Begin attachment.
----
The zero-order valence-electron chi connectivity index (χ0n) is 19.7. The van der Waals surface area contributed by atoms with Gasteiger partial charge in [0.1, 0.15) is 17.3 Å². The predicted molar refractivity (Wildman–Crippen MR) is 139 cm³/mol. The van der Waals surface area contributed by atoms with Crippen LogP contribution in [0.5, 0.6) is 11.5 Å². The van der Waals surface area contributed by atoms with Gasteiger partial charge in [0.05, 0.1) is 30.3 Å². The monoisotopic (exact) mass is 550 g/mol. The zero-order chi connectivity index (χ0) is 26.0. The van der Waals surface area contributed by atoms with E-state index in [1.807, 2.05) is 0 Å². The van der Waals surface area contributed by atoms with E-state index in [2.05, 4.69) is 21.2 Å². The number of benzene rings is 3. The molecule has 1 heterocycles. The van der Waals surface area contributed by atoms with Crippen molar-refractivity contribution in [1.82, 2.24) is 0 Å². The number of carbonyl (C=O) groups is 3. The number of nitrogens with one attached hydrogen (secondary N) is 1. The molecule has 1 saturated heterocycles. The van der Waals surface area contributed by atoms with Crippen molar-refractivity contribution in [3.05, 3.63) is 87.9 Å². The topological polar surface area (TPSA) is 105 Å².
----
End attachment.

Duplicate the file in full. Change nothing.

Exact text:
The zero-order valence-electron chi connectivity index (χ0n) is 19.7. The van der Waals surface area contributed by atoms with Gasteiger partial charge in [0.1, 0.15) is 17.3 Å². The predicted molar refractivity (Wildman–Crippen MR) is 139 cm³/mol. The van der Waals surface area contributed by atoms with Crippen LogP contribution in [0.5, 0.6) is 11.5 Å². The van der Waals surface area contributed by atoms with Gasteiger partial charge in [0.05, 0.1) is 30.3 Å². The monoisotopic (exact) mass is 550 g/mol. The zero-order chi connectivity index (χ0) is 26.0. The van der Waals surface area contributed by atoms with E-state index in [1.807, 2.05) is 0 Å². The van der Waals surface area contributed by atoms with E-state index in [2.05, 4.69) is 21.2 Å². The number of benzene rings is 3. The molecule has 1 heterocycles. The van der Waals surface area contributed by atoms with Crippen molar-refractivity contribution in [1.82, 2.24) is 0 Å². The number of carbonyl (C=O) groups is 3. The number of nitrogens with one attached hydrogen (secondary N) is 1. The molecule has 1 saturated heterocycles. The van der Waals surface area contributed by atoms with Crippen molar-refractivity contribution in [3.05, 3.63) is 87.9 Å². The topological polar surface area (TPSA) is 105 Å².